• Elizabeth Wells

Review for "The Power of Habit" by Charles Duhigg

*Workbook in Progress*

I am still catching up on creating workbooks for the previous books I posted questions for - including this one. All questions will remain available to you here in the meantime!


Intro to the Review

We have all had the experience of enthusiastically starting a new book only to realize that it is not what were expecting. The purpose of the following review is not to express my opinion on whether the book is "good" or "bad." I expect most of the books I read to be "good," Whether or not it is the right book for you is another question entirely. My goal for this and every review I write is to help you decide whether this book would be a good fit for you.


Here are some questions for you to consider:

  • Does it seem like the content covered in this book aligns with what I was expecting to find?

  • Is the main problem addressed in this book similar to my own goal for what I would like to get from reading it?

  • Is the style and format written in a way that will not hinder my ability to get the most value from this book?

  • Am I the intended audience for this book?

If after reading the review, you can answer yes to all these questions, there's a pretty good chance this book is the right fit for you. If not, well, there are plenty more books out there just waiting for you to read them.


The Power of Habit

Why We Do What We Do in Life and Business

Charles Duhigg

Ⓒ 2014 Random House

416 pages



"If you believe you can change - if you make it a habit - the change becomes real."



Pick up where you left off:

Chapter 1

Chapter 2

Chapter 3

Chapter 4

Chapter 5

Chapter 6

Chapter 7

Chapter 8

Chapter 9

Afterword & Appendix

Vocabulary List

Workbook


 


Book Review



Author Background

Charles Duhigg is a non-fiction writer and journalist currently writing for The New Yorker Magazine and previously for the New York Times.


His other book Smarter Faster Better, published in 2016, can be found here (affiliate link).

His website can be found here.


What Problem Does This Book Attempt To Address?

In The Power of Habit, Charles Duhigg explores the common factors present in all habits and the relationship between these factors. Duhigg proposes that we can consciously and actively manipulate these factors in order to change and improve our habits. He uses a range of examples to demonstrate how habits shape the lives of individuals, organizations, and society at large.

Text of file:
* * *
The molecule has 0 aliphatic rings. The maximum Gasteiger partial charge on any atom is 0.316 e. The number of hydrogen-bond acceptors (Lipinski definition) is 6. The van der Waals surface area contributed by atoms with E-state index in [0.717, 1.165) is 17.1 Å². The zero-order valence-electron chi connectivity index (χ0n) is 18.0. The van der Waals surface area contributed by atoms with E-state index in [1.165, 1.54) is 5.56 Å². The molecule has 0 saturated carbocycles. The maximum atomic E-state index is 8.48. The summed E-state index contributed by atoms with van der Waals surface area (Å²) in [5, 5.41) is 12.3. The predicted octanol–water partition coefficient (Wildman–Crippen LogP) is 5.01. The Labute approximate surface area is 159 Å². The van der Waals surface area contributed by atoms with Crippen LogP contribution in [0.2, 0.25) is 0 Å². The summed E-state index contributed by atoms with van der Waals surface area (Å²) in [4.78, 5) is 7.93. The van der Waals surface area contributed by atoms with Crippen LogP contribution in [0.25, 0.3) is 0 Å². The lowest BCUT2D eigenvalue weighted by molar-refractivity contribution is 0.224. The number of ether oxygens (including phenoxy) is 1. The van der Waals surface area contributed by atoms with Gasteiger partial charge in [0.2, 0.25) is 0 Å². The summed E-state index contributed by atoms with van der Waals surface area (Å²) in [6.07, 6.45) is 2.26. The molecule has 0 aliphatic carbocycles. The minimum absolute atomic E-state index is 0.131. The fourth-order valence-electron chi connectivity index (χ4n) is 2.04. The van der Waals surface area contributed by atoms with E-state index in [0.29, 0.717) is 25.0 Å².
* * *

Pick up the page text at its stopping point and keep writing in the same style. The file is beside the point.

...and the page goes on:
Content

· Concept explanation: Clear and understandable

· Related stories: Many

· Data references and studies: Average

· Charts and graphics: Diagrams throughout

· Practical application: Decent


I read this book for the first time a year or so after it was published and I found it incredibly interesting and useful. I remember it as being one of my favorite books at the time. So when I decided to re-read it in order to make discussion questions for the blog, I had some pretty rose-tinted expectations. I was pretty underwhelmed this time around. I do wonder whether or not that is because many of the stories he used weren’t as overused as they are now 7 years later. But aside from that, I didn’t find the sections about organizational or societal habits very convincing. It felt like he found a framework and was determined to make these situations fit the framework. I believe there are probably better examples to support his argument than the ones he decided on. The framework for the components of what comprises a habit, how habits are formed, how they function on a neurophysiological level is all excellent. I had no problem with how it was applied in terms of how an individual shapes and can re-shape their habits. It was the other two sections I found a little hard to believe. Appendix A at the end of the book brought this book up a rating in my view. It is a step-by-step guide and practical application for readers looking to change a habit. It adds a lot of value to the overall work.


Writing Style & Presentation

· Tone: Story-telling narrative

· Organization: Average

· Flow: Average


More than anything I found this book to be a collection of heart-warming stories. And the author without a doubt has an incredible ability to tell stories in a captivating and engrossing way. Like many books, he decided to split many of the stories into different parts with other shorter stories in between. I understand this is a common organizational decision for these types of books, but I am not a huge fan of it as it takes away from the flow at times. It is like making your reader multi-task for no reason.


Bringing It all Together

One thing done really well: The story-telling ability of the author


One thing that could be better: The application of the main concept to all the primary examples used throughout each of the 3 parts.